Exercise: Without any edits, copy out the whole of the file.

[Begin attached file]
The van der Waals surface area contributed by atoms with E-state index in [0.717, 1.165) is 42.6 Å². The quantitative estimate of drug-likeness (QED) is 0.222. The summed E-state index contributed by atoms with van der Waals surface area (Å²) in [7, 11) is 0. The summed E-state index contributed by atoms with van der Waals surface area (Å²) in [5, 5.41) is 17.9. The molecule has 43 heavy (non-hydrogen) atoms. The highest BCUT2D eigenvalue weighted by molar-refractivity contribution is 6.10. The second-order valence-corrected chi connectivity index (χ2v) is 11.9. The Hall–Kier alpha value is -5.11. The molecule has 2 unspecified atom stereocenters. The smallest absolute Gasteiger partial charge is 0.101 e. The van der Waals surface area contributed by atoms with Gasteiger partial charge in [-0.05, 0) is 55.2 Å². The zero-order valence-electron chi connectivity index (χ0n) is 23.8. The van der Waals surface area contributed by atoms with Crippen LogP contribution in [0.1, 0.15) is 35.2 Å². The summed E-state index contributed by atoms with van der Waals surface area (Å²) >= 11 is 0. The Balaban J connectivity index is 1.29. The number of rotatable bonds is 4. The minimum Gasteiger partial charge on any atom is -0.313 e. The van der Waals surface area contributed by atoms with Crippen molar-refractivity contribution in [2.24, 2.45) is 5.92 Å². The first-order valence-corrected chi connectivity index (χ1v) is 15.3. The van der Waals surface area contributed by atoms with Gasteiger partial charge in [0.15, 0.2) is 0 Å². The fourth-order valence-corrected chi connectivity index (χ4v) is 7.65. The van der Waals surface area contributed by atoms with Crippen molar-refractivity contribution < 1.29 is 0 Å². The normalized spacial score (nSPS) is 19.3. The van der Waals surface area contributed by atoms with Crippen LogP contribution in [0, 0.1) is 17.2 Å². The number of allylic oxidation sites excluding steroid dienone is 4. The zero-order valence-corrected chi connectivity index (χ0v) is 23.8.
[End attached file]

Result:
The van der Waals surface area contributed by atoms with E-state index in [0.717, 1.165) is 42.6 Å². The quantitative estimate of drug-likeness (QED) is 0.222. The summed E-state index contributed by atoms with van der Waals surface area (Å²) in [7, 11) is 0. The summed E-state index contributed by atoms with van der Waals surface area (Å²) in [5, 5.41) is 17.9. The molecule has 43 heavy (non-hydrogen) atoms. The highest BCUT2D eigenvalue weighted by molar-refractivity contribution is 6.10. The second-order valence-corrected chi connectivity index (χ2v) is 11.9. The Hall–Kier alpha value is -5.11. The molecule has 2 unspecified atom stereocenters. The smallest absolute Gasteiger partial charge is 0.101 e. The van der Waals surface area contributed by atoms with Gasteiger partial charge in [-0.05, 0) is 55.2 Å². The zero-order valence-electron chi connectivity index (χ0n) is 23.8. The van der Waals surface area contributed by atoms with Crippen LogP contribution in [0.1, 0.15) is 35.2 Å². The summed E-state index contributed by atoms with van der Waals surface area (Å²) >= 11 is 0. The Balaban J connectivity index is 1.29. The number of rotatable bonds is 4. The minimum Gasteiger partial charge on any atom is -0.313 e. The van der Waals surface area contributed by atoms with Crippen molar-refractivity contribution in [2.24, 2.45) is 5.92 Å². The first-order valence-corrected chi connectivity index (χ1v) is 15.3. The van der Waals surface area contributed by atoms with Gasteiger partial charge in [0.15, 0.2) is 0 Å². The fourth-order valence-corrected chi connectivity index (χ4v) is 7.65. The van der Waals surface area contributed by atoms with Crippen molar-refractivity contribution < 1.29 is 0 Å². The normalized spacial score (nSPS) is 19.3. The van der Waals surface area contributed by atoms with Crippen LogP contribution in [0, 0.1) is 17.2 Å². The number of allylic oxidation sites excluding steroid dienone is 4. The zero-order valence-corrected chi connectivity index (χ0v) is 23.8.